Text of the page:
To enter the exhibition “At Twilight” at New York’s Japan Society Gallery is to travel through time with British-born artist Simon Starling. His works take viewers into the depths of Ashdown Forest in England where WB Yeats and Ezra Pound sheltered during World War I spending hours contemplating Noh, Japan’s traditional masked theater. Starling has long been fixated on Yeats’ Noh-inspired play At the Hawk’s Well (1916), which emerged from the time spent with Pound. Through this exhibition, Starling reimagines not just the production of At the Hawk’s Well—an enchanting orientalist drama staged in a London salon in 1916—but also resurrects a tumultuous moment in history.
Upon entering the first gallery, visitors are immersed into a dark space and hit by a haunting score of music. A strange forest of masks perched on barren trees surrounds the viewer, and in the distance, a figure dressed as a hawk performs a primordial dance on a video screen. Doing away with formal boundaries between audience and actors, Starling thrusts viewers directly onto a recreated stage for At the Hawk’s Well, which he produced in Glasgow earlier this year (July to September). The forest evokes the bombed landscapes of World War I while the masks represent personalities associated with the original play ranging from Nancy Cunard, the heiress whose home was the venue for the drama’s 1916 debut, to Michio Itō, a Japanese émigré dancer who performed in the original production.
Starling traveled to Osaka to meet Yasuo Michii, a traditional Noh mask maker who he worked with to create the props. While Michii fashioned Cunard’s elongated gold mask using Japanese traditional techniques and materials including charred oak and lacquer, the face was modelled after Constantin Brancusi’s minimalist portrait of the heiress. There is a similar intermingling of East and West in the other masks as Starling uses them to evoke the complexities of the cross-cultural play. Similarly, in the next room sits a series of costumes from the Glasgow production including the elaborate winged hawk outfit. Made by Japanese costume designer Kumi Sakurai, it was modelled after a black-and-white photograph of Ito’s costume for Yeats’ original play.
Like Yeats, Starling was unfamiliar with Japanese traditions until this project. Yet in contrast to the Irish poet, there is no trace of orientalism in this show. Starling is acutely aware of the exotic appeal of Noh theatre in the 20th century and how the Asian art form impacted the Western avant-garde. His collaboration with Japanese artists not only conjures Yeats’ play in vivid detail but it also highlights the unusual mutation of the Japanese art form. The interpretation or even misinterpretation of Noh theatre is one aspect of Starling’s larger objective to explore the backstories or “exaggerated detours” linked to Yeats’ project.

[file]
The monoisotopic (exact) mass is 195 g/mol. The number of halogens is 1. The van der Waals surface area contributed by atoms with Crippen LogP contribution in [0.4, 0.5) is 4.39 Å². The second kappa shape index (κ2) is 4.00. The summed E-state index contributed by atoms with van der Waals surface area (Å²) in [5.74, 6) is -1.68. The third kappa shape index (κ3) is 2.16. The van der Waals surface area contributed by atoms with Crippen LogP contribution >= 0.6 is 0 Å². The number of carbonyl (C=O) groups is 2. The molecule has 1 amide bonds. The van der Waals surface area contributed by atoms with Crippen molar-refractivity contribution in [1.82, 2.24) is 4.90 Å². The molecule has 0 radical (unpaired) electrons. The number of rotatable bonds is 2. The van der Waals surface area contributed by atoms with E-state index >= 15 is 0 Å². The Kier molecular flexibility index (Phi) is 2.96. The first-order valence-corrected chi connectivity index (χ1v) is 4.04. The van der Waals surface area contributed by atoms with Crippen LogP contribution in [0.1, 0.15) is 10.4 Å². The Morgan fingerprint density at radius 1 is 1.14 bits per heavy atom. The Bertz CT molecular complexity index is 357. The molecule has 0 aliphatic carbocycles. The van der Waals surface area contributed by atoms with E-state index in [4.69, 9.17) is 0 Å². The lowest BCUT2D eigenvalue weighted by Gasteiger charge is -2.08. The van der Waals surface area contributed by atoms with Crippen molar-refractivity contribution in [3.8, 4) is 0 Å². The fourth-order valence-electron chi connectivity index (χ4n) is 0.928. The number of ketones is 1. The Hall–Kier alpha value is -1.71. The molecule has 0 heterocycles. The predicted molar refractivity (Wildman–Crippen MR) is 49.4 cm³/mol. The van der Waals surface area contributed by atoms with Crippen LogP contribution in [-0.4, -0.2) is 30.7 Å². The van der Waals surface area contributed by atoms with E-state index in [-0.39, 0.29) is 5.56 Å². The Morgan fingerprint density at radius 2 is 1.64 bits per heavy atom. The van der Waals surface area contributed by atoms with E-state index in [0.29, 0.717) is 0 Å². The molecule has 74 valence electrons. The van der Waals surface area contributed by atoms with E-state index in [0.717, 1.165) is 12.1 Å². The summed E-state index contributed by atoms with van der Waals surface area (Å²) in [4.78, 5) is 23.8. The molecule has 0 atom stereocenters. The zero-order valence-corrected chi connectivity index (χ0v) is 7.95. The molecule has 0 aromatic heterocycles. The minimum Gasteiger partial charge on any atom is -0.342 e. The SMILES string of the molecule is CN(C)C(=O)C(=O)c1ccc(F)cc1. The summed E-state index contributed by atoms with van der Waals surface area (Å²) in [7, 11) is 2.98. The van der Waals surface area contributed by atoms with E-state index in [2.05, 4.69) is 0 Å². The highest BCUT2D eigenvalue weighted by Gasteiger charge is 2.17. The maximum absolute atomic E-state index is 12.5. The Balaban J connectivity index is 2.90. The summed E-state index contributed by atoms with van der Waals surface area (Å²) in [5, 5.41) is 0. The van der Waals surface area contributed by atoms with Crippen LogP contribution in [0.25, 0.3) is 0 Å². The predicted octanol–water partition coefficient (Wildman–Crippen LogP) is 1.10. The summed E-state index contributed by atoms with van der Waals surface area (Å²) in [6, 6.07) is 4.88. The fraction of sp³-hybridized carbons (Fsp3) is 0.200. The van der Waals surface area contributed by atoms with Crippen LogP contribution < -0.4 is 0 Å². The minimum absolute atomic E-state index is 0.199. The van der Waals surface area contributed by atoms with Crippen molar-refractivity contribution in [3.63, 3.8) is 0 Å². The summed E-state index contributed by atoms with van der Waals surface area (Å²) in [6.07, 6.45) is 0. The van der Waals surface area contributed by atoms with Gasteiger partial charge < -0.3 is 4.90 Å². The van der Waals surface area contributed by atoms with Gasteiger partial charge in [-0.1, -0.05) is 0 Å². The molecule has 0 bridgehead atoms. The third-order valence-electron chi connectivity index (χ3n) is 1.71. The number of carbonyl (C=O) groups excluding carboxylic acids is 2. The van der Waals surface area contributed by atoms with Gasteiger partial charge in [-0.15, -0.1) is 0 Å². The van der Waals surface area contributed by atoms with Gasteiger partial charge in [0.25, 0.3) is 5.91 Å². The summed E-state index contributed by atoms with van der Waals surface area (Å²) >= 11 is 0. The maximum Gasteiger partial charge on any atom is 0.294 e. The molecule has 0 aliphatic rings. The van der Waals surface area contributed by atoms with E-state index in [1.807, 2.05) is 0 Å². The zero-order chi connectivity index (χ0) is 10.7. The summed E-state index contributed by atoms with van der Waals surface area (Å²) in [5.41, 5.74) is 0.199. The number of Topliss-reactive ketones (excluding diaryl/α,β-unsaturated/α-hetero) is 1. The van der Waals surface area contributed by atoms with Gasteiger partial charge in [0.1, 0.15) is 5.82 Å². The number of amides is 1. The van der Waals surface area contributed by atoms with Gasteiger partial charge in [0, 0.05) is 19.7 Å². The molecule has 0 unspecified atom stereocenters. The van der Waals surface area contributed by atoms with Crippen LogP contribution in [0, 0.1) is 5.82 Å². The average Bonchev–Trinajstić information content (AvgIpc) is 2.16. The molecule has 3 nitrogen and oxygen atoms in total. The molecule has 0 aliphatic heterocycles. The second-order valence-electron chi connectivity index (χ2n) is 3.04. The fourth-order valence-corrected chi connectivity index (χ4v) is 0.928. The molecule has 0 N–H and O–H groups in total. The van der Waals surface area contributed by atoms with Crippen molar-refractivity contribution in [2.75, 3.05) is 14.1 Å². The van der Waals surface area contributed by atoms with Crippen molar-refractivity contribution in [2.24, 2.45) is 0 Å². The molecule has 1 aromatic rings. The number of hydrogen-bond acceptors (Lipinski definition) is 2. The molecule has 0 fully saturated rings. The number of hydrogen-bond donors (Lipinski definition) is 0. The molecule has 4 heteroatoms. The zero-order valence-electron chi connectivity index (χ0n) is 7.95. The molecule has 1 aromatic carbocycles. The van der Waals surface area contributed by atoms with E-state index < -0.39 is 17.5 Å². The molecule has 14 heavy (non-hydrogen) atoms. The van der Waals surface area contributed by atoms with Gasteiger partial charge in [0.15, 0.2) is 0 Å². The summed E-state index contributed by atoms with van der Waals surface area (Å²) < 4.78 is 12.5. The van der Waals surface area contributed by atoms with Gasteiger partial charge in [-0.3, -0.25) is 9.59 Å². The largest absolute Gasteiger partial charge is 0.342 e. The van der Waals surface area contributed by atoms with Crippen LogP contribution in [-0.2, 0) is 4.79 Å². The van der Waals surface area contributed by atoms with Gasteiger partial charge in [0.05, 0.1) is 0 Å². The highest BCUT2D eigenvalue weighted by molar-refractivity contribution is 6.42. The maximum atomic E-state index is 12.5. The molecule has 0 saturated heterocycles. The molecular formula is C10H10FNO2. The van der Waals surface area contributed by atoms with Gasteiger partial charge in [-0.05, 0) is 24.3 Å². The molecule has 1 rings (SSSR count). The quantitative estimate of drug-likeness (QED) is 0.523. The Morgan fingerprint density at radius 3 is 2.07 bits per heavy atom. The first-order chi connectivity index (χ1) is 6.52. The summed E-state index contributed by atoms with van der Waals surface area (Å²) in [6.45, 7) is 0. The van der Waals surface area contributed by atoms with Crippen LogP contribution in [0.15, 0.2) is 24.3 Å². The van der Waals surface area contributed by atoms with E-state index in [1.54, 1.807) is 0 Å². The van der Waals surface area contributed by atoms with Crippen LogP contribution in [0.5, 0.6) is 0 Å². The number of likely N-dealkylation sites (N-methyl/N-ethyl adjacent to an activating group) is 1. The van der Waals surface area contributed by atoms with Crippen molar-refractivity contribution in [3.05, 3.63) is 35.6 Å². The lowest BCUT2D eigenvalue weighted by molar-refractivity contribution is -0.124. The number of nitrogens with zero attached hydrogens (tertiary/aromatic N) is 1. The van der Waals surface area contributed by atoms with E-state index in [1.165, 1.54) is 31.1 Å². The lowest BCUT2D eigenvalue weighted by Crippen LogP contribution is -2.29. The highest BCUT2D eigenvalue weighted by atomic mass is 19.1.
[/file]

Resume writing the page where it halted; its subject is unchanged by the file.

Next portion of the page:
The stories orbiting the play multiply as one moves deeper within the show. Another gallery is jam-packed with historic artwork and ephemera linked to the play. Be it tenuous (random Noh masks that Starling selected) or more pertinent (exquisitely scripted correspondence between Yeats and Edmund Dulac, the play’s costume and set designer), the objects provide a resonant backdrop for Starling’s work At Twilight: Mind Map (2014–16). The large annotated collage is an explosion of the ideas percolating in Starling’s mind. One gets a sense of how Starling was inspired by images of executed heads resting on tree branches in Francisco Goya’s Disasters of War (1810–20), pine trees in Noh theatre backdrops and the wasteland of burned trees during World War I, all of which are pictured in the collage. The work also reveals the fascinating tangents he traveled down while creating the exhibition such as contemplating the role of the tree in Samuel Beckett’s play Waiting for Godot (1953). He included an image from a staging of the play showing characters Vladimir and Estragon crouched beside a scraggly tree as well as an intricate illustration of a tree from Irish mythology.
Yet by the time you reach the final work, a documentary on Starling’s Glasgow production, you need space to breathe. At this point it’s hard to absorb any more. The final work feels slightly superfluous as Starling himself says on screen: “Knowing too much can stifle creativity.” His success in this exhibition lies in leaving questions unanswered. Throughout the show it is as if Starling is reweaving a spider web using gossamer threads to reconstruct a story. It is only by leaving strands loose, that he creates space for viewers to piece together the past themselves, leaving them free to imagine their own version of an avant-garde moment that has long been mythologized in history.
“Simon Starling: At Twilight (After W. B. Yeats’ Noh Reincarnation)” is currently on view at Japan Society Gallery, New York, until January 15, 2017.
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